Charles Herbert Eastlake

British, b.1868, d.1940

With Fingers Weary And Worn

  • 1892
  • Oil on canvas
  • Presented by the Canterbury Society of Arts, 1932
  • 1270 x 1020mm
  • 69/390

Brought to light, November 2009- 22 February 2011

‘With fingers weary and worn’ is the first line of Thomas Hood’s 1843 poem ‘The Song of the Shirt’, which tells of the harsh conditions faced by many women in the garment industry of Victorian England, who worked day and night for meagre pay. Eastlake’s strongly moral painting portrays the exploitation of the women by visually interpreting Hood’s narrative. With fingers weary and worn, With eyelids heavy and red, A woman sat, in unwomanly rags Plying her needle and thread – Stitch! stitch! stitch! In poverty, hunger, and dirt.

Exhibition History

earlier labels about this work
  • First exhibited at the Royal Academy, London, in 1892, this painting takes its inspiration from Thomas Hood’s well known poem of 1843 “The Song of the Shirt”. The darkly dressed woman shown hunched over her stitching in a drab, poorly-lit attic room illustrates these lines from Hood’s poem: “With fingers weary and worn With eyelids heavy and red A woman sat in unwomanly rage Plying her needle and thread. Stitch, stitch, stitch! In poverty hunger and dirt.”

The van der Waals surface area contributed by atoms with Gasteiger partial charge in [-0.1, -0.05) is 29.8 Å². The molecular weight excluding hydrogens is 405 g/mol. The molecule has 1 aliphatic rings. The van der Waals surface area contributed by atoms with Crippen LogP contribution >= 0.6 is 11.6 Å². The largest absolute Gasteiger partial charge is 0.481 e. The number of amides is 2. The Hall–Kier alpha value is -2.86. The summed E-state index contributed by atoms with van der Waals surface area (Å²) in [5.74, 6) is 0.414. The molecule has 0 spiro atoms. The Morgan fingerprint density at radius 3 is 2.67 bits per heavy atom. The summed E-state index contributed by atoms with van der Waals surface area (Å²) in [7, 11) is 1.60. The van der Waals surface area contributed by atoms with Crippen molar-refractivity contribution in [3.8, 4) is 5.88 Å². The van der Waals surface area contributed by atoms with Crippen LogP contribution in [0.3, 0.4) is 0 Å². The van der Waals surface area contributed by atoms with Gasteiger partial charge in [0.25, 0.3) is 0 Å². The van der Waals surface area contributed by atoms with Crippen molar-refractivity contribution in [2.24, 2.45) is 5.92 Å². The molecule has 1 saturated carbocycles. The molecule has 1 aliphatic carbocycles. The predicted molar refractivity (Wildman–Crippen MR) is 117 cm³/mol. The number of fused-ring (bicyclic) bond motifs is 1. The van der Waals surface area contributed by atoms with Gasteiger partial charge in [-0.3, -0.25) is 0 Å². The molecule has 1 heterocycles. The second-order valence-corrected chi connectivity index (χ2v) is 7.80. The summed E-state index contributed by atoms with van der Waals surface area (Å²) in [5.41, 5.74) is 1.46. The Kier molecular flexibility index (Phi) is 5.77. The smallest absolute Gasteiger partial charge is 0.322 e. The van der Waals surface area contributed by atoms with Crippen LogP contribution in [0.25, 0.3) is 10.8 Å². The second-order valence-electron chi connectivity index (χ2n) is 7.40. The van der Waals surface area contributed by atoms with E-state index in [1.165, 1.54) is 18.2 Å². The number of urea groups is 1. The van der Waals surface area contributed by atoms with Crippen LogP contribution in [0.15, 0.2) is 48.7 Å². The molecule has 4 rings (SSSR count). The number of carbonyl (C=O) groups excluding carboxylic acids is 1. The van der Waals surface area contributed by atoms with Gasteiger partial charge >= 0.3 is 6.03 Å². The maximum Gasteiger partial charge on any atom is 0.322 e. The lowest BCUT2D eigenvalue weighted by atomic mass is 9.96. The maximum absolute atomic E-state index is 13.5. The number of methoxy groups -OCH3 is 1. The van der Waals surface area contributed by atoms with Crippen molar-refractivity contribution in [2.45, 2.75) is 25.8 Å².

Narrative paintings like this with their strong moralising or social theme were common in the early 19th century and were aimed at the middle class conscience.

    With Fingers Weary and Worn probably travelled to New Zealand for the 1906 New Zealand International Exhibition in which Charles Eastlake and his wife, who was also an artist, exhibited seven works. In 1909 there was a solo exhibition of Charles Eastlake's paintings at the Canterbury Society of Arts. It is possible that the Eastlakes may have visited Christchurch around this time during a short visit to New Zealand. In 1939 however, they emigrated to Canada, which was Mrs Eastlake's place of birth.

    With Fingers Weary and Worn remains in this collection as an interesting example of Victorian narrative painting which makes a social commentary. (Label from before 2003)